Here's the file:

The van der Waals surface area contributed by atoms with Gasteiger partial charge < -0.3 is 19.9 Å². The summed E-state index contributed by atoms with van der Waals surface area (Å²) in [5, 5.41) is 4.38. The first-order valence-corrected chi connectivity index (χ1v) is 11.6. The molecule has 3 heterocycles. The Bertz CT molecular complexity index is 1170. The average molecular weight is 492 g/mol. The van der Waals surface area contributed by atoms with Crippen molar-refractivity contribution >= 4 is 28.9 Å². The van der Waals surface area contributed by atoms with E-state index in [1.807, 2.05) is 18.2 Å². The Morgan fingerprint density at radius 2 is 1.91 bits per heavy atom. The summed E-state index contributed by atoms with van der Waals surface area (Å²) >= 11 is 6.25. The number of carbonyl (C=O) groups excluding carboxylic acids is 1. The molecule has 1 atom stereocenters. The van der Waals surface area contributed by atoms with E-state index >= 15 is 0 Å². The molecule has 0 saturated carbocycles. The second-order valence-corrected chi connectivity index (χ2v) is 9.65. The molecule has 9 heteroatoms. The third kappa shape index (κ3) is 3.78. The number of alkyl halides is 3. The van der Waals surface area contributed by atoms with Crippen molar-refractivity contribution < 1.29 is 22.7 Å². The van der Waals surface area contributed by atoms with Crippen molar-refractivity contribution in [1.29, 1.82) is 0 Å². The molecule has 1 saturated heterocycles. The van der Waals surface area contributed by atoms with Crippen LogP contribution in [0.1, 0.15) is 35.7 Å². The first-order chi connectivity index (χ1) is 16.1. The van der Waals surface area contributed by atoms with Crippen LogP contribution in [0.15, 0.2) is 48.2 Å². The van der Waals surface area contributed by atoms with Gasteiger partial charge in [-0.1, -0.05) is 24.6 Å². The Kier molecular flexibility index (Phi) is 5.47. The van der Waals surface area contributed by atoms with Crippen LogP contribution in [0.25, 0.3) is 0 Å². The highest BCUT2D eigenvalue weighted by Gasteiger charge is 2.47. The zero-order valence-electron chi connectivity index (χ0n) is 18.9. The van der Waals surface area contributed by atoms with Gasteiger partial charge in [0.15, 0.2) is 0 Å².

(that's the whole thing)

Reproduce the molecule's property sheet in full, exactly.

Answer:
The van der Waals surface area contributed by atoms with Gasteiger partial charge < -0.3 is 19.9 Å². The summed E-state index contributed by atoms with van der Waals surface area (Å²) in [5, 5.41) is 4.38. The first-order valence-corrected chi connectivity index (χ1v) is 11.6. The molecule has 3 heterocycles. The Bertz CT molecular complexity index is 1170. The average molecular weight is 492 g/mol. The van der Waals surface area contributed by atoms with Crippen molar-refractivity contribution >= 4 is 28.9 Å². The van der Waals surface area contributed by atoms with E-state index in [1.807, 2.05) is 18.2 Å². The Morgan fingerprint density at radius 2 is 1.91 bits per heavy atom. The summed E-state index contributed by atoms with van der Waals surface area (Å²) >= 11 is 6.25. The number of carbonyl (C=O) groups excluding carboxylic acids is 1. The molecule has 1 atom stereocenters. The van der Waals surface area contributed by atoms with E-state index >= 15 is 0 Å². The molecule has 0 saturated carbocycles. The second-order valence-corrected chi connectivity index (χ2v) is 9.65. The molecule has 9 heteroatoms. The third kappa shape index (κ3) is 3.78. The number of alkyl halides is 3. The van der Waals surface area contributed by atoms with Crippen molar-refractivity contribution < 1.29 is 22.7 Å². The van der Waals surface area contributed by atoms with Crippen molar-refractivity contribution in [1.29, 1.82) is 0 Å². The molecule has 1 saturated heterocycles. The van der Waals surface area contributed by atoms with Crippen LogP contribution in [0.1, 0.15) is 35.7 Å². The first-order chi connectivity index (χ1) is 16.1. The van der Waals surface area contributed by atoms with Crippen LogP contribution in [0.15, 0.2) is 48.2 Å². The van der Waals surface area contributed by atoms with Gasteiger partial charge in [-0.1, -0.05) is 24.6 Å². The Kier molecular flexibility index (Phi) is 5.47. The van der Waals surface area contributed by atoms with Crippen LogP contribution in [0.25, 0.3) is 0 Å². The highest BCUT2D eigenvalue weighted by Gasteiger charge is 2.47. The zero-order valence-electron chi connectivity index (χ0n) is 18.9. The van der Waals surface area contributed by atoms with Gasteiger partial charge in [0.15, 0.2) is 0 Å².